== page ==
Healthcare is one of the most highly regulated industries in the country and providers of all types will eventually be called to action, whether it be responding to an investigation, conducting a compliance review, or proceeding with a self-disclosure. Bass, Berry & Sims has designed the Healthcare How-To Instructional Webinar Series to provide simple step-by-step instructions and best practices for responding accurately and efficiently while avoiding bad tactics, questionable strategies, and unnecessary risk, which can create problems and less than ideal outcomes.

Continue Reading [REGISTER NOW] Healthcare How-To Instructional Webinar Series: How to Conduct an Effective Internal Investigation

The False Claims Act, despite its name, does not define what it means for a claim to be “false” or “fraudulent.” This post examines the primary ways courts have interpreted the False Claims Act’s falsity element and discusses common issues that arise concerning falsity.

Continue Reading False Claims Act Fundamentals: What Is a False Claim?

The first quarter of 2022 brought news of several noteworthy False Claims Act (FCA) settlements, including several settlements by physicians regarding arrangements deemed to be unlawful kickbacks and the first settlement under the Department of Justice’s Civil Cyber-Fraud Initiative.  This post summarizes key settlements of interest to healthcare providers and government contractors.

Continue Reading False Claims Act Settlements to Know from Q1 2022

On March 24, the U.S. Court of Appeals for the Fifth Circuit affirmed the criminal healthcare fraud convictions of two individuals who ran a network of home health and hospice centers in Texas. According to the Fifth Circuit, the defendants operated a “reimburse-first-verify-later system” for nearly ten years, under which an estimated 70 to 85 percent of patients were ineligible for the care they received. The Fifth Circuit provided colorful examples to show that “many certifications were not borderline cases”:

Continue Reading Fifth Circuit Affirms Criminal Healthcare Fraud Convictions of Hospice and Home Health Executives

What Is a Civil Investigative Demand

A civil investigative demand (CID) is a tool, like a subpoena, that the government uses to obtain documents and information to investigate potential violations of the False Claims Act.

Continue Reading False Claims Act Fundamentals: How to Respond to a Civil Investigative Demand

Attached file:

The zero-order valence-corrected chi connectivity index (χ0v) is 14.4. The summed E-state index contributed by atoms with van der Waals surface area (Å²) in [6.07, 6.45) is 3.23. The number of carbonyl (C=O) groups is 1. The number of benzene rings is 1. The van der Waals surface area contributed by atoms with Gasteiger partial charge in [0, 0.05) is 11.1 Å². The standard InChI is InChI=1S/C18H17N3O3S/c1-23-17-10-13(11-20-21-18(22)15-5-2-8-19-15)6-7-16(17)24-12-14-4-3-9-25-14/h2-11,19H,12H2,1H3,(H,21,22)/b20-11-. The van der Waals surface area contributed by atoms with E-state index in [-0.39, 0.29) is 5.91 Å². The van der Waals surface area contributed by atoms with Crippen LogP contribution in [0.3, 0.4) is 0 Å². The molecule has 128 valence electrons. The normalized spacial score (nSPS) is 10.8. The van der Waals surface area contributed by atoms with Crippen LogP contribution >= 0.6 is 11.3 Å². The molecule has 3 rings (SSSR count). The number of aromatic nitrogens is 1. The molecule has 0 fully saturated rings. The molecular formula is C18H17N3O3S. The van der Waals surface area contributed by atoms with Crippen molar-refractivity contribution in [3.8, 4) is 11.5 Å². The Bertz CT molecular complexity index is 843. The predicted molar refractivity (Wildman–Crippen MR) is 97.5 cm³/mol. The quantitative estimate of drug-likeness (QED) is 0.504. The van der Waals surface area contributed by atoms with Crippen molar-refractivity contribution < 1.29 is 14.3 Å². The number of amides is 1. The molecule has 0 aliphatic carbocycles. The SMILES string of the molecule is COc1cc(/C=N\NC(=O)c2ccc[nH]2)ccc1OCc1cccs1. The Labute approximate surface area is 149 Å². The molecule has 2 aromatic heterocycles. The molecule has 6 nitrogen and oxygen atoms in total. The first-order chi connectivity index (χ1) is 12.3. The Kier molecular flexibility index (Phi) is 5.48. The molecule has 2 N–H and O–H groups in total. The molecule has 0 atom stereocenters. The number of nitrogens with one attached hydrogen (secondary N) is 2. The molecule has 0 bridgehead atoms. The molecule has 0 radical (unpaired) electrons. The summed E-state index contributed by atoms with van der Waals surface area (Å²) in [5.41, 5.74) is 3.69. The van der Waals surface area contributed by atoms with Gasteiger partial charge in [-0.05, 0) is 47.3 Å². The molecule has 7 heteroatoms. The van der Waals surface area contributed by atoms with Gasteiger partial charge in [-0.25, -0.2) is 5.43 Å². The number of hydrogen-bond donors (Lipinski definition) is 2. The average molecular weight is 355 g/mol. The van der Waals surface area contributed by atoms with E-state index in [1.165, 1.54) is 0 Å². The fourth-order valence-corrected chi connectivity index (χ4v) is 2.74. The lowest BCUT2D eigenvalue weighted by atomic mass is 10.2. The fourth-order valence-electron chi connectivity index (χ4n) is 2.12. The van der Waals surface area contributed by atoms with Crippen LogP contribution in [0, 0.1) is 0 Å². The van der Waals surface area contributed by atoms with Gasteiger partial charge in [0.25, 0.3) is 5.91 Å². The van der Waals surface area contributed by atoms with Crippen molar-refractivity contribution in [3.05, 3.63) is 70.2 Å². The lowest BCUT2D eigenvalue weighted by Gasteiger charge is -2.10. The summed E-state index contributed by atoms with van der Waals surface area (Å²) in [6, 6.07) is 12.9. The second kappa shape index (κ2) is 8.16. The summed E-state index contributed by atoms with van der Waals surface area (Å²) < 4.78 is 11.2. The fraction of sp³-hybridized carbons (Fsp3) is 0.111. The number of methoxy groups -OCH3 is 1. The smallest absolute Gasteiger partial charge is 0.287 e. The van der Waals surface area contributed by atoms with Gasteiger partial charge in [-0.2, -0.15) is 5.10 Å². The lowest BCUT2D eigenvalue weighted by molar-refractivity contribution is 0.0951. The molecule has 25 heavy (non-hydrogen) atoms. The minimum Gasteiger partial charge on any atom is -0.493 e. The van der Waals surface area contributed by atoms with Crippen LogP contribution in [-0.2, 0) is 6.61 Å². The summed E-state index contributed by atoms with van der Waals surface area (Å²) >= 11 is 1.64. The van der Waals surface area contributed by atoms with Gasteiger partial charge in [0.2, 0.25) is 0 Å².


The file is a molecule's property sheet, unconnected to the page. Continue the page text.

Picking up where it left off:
The False Claims Act, 31 U.S.C. § 3729, et seq. is the federal government’s primary and most effective tool for fighting fraud. This post provides an overview of the elements that plaintiffs must satisfy to establish liability under the False Claims Act and common defenses related to the elements.
Continue Reading False Claims Act Fundamentals: Elements of the False Claims Act

I recently outlined healthcare-related fraud and abuse laws in Tennessee as part of Thomson Reuters’ Practical Law survey. My content focused on Tennessee is part of a series that examines state-by-state laws and regulations addressing civil and criminal actions, consequences for violation, and Medicaid program integrity provisions.

Continue Reading Tennessee Healthcare Fraud and Abuse Laws

Earlier this year, Bass, Berry & Sims released the 10th annual Healthcare Fraud & Abuse Review examining important healthcare fraud developments in 2021.

As a companion to the Review, we will replay a complimentary webinar on Tuesday, April 5, 2022, from 1:00 p.m.-3:00 p.m. ET / 12:00 p.m.-2:00 p.m. CT / 10:00-12:00 a.m. PT, which will provide an overview and discussion of key focus areas covered in the Review.

Continue Reading Register Now: Healthcare Fraud & Abuse Annual Review Webinar Replay | April 5 at Noon CT

On March 8, the Department of Justice (DOJ) announced the first settlement under its Civil Cyber-Fraud Initiative, as Comprehensive Health Services, LLC (CHS), a global medical services provider, agreed to pay $930,000 in part to resolve False Claims Act (FCA) allegations regarding cyber fraud. The government alleged that CHS contracted with the State Department to provide a secure electronic medical record (EMR) system to store patients’ medical records and submitted claims for the costs of this work, but failed to disclose that it had not consistently stored patients’ medical records on a secure EMR system.

Continue Reading First False Claims Act Settlement under DOJ’s Cyber-Fraud Initiative